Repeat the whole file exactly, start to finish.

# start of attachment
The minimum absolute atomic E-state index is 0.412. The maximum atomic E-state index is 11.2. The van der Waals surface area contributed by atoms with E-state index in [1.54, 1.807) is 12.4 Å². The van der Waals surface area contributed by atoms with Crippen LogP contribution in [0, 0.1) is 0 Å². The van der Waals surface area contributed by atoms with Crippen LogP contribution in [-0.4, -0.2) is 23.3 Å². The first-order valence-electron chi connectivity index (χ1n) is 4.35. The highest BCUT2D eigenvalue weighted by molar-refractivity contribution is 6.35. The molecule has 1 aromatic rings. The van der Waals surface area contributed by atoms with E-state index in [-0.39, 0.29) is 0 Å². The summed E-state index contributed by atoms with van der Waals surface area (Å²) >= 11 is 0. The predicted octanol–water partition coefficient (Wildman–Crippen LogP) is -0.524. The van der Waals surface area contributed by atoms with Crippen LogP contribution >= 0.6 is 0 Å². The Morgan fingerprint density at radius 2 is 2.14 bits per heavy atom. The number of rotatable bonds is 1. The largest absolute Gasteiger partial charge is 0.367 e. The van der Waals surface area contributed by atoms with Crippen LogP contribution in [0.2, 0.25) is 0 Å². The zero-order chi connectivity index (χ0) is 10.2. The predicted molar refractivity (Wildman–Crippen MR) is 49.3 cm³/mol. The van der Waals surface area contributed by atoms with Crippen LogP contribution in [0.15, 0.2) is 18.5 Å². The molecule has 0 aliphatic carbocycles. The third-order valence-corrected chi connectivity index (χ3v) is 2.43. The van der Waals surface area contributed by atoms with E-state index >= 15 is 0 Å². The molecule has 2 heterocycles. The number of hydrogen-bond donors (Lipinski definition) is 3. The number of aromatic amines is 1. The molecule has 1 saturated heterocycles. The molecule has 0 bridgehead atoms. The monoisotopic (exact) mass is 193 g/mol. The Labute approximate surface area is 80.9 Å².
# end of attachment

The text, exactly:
The minimum absolute atomic E-state index is 0.412. The maximum atomic E-state index is 11.2. The van der Waals surface area contributed by atoms with E-state index in [1.54, 1.807) is 12.4 Å². The van der Waals surface area contributed by atoms with Crippen LogP contribution in [0, 0.1) is 0 Å². The van der Waals surface area contributed by atoms with Crippen LogP contribution in [-0.4, -0.2) is 23.3 Å². The first-order valence-electron chi connectivity index (χ1n) is 4.35. The highest BCUT2D eigenvalue weighted by molar-refractivity contribution is 6.35. The molecule has 1 aromatic rings. The van der Waals surface area contributed by atoms with E-state index in [-0.39, 0.29) is 0 Å². The summed E-state index contributed by atoms with van der Waals surface area (Å²) >= 11 is 0. The predicted octanol–water partition coefficient (Wildman–Crippen LogP) is -0.524. The van der Waals surface area contributed by atoms with Crippen LogP contribution >= 0.6 is 0 Å². The Morgan fingerprint density at radius 2 is 2.14 bits per heavy atom. The number of rotatable bonds is 1. The largest absolute Gasteiger partial charge is 0.367 e. The van der Waals surface area contributed by atoms with Crippen LogP contribution in [0.2, 0.25) is 0 Å². The zero-order chi connectivity index (χ0) is 10.2. The predicted molar refractivity (Wildman–Crippen MR) is 49.3 cm³/mol. The van der Waals surface area contributed by atoms with Crippen LogP contribution in [0.15, 0.2) is 18.5 Å². The molecule has 0 aliphatic carbocycles. The third-order valence-corrected chi connectivity index (χ3v) is 2.43. The van der Waals surface area contributed by atoms with E-state index >= 15 is 0 Å². The molecule has 2 heterocycles. The number of hydrogen-bond donors (Lipinski definition) is 3. The number of aromatic amines is 1. The molecule has 1 saturated heterocycles. The molecule has 0 bridgehead atoms. The monoisotopic (exact) mass is 193 g/mol. The Labute approximate surface area is 80.9 Å².